An Amber warning has been issued valid until 12 noon today, although across the southern part of the warning area the snow has now begun to turn to rain at low levels. Therefore the worst of the conditions from now on look like being across the higher parts, just north of the Forth-Clyde valley. There is also a yellow warning for snow and ice covering a much wider area, valid until 9pm this evening. There is some concern that sleet, or rain may fall onto frozen surfaces, leading to icy conditions in some areas.

A number of other yellow National Severe Weather warnings for snow, ice and wind are either in place or will be issued over the coming days.  The UK will remain cold into the weekend with the risk of sleet and snow at times continuing mainly across northern areas.

Met Office Chief Forecaster, Frank Saunders, said: “The UK will remain in a northerly airflow until the weekend but then the cold conditions, which have dominated our weather patterns will start to lose ground to a push of mild air from the southwest – but not without problems in the transition period.  As the mild air meets the cold air currently in situ over the UK there will be a transient spell of snow, even to low levels, especially in the north. Add to this the risk of rain falling onto frozen surfaces, and strong winds over upland areas of northern Britain (bringing blizzard conditions briefly), and this could be a day to avoid travelling in some areas, although the snow should turn to rain later.

Sunday will see the start of a marked change in weather type. It will remain unsettled into next week, perhaps with a trend down in temperatures once again, although not as cold as we are currently experiencing. We could potentially see a return of some wintery hazards but with a lot of uncertainty in how prolonged this might be and what associated hazards it might bring. Strong winds could prove disruptive at times in the first half of the week.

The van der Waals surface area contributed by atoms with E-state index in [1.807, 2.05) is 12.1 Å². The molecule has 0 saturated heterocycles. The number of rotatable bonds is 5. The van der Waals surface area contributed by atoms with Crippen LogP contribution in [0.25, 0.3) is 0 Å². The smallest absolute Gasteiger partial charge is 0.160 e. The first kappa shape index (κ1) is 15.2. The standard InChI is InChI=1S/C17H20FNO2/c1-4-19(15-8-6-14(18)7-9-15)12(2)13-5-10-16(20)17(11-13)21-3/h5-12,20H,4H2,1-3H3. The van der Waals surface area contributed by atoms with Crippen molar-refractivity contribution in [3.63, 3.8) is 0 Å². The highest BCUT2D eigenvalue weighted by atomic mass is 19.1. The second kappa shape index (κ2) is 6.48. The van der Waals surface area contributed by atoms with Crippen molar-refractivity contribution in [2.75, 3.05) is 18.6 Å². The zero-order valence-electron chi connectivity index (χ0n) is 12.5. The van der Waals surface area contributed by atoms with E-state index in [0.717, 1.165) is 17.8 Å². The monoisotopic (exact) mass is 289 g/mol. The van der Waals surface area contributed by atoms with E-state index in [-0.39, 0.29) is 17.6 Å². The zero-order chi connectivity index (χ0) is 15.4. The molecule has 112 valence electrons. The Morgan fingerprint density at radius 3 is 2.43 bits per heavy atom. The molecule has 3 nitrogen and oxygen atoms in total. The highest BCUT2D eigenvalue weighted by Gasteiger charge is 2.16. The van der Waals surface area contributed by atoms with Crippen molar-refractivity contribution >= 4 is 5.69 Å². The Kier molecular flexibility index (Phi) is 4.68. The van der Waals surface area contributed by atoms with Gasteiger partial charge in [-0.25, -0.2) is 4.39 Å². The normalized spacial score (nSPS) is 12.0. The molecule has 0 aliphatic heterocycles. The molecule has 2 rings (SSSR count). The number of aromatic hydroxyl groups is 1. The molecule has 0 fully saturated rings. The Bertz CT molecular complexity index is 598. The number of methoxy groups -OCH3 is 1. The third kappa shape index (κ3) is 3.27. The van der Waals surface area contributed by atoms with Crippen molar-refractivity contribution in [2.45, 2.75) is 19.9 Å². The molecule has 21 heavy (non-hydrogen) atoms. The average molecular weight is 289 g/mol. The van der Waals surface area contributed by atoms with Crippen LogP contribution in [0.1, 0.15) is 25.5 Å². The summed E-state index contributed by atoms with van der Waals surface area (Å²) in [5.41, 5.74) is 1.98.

Level 3 Cold Weather Alert has been issued by the UK Health Security Agency (UKHSA) covering all of England and is currently in place until 12 noon on Sunday 18 December.

Cold-weather advice

There is lots of advice on the Met Office website on how to prepare for cold weather. Dr Agostinho Sousa, Consultant in Public Health Medicine at UKHSA, said: “Cold weather can have serious consequences for health, and older people and those with heart or lung conditions can be particularly at risk.

“If you have a pre-existing medical condition, you should heat your home to a temperature that is comfortable for you. In rooms you mostly use such as the living room or bedroom, try to heat them to at least 18°C if you can. Keep your bedroom windows closed at night. Wearing several layers of clothing will keep you warmer than one thicker layer.”

Douglas Cairns, Traffic Scotland Operator Manager, said: “We are urging travellers to plan ahead and check before they leave, and also to ensure their vehicles are winter ready.

“Planning ahead has never been more important. Here, our winter treatment plans are already well underway across the trunk road network, salt barns are well stocked and a record 240 gritters are ready for deployment from over 40 depots across Scotland.

“We expect the transport network to be busier in the run up to the Christmas weekend as people look to spend time with friends and family, so it’s important that travellers continue to play their part.”

Traffic Scotland has lots of advice on its website around travelling in severe weather conditions, visit their 'Are you ready for Winter' web page.

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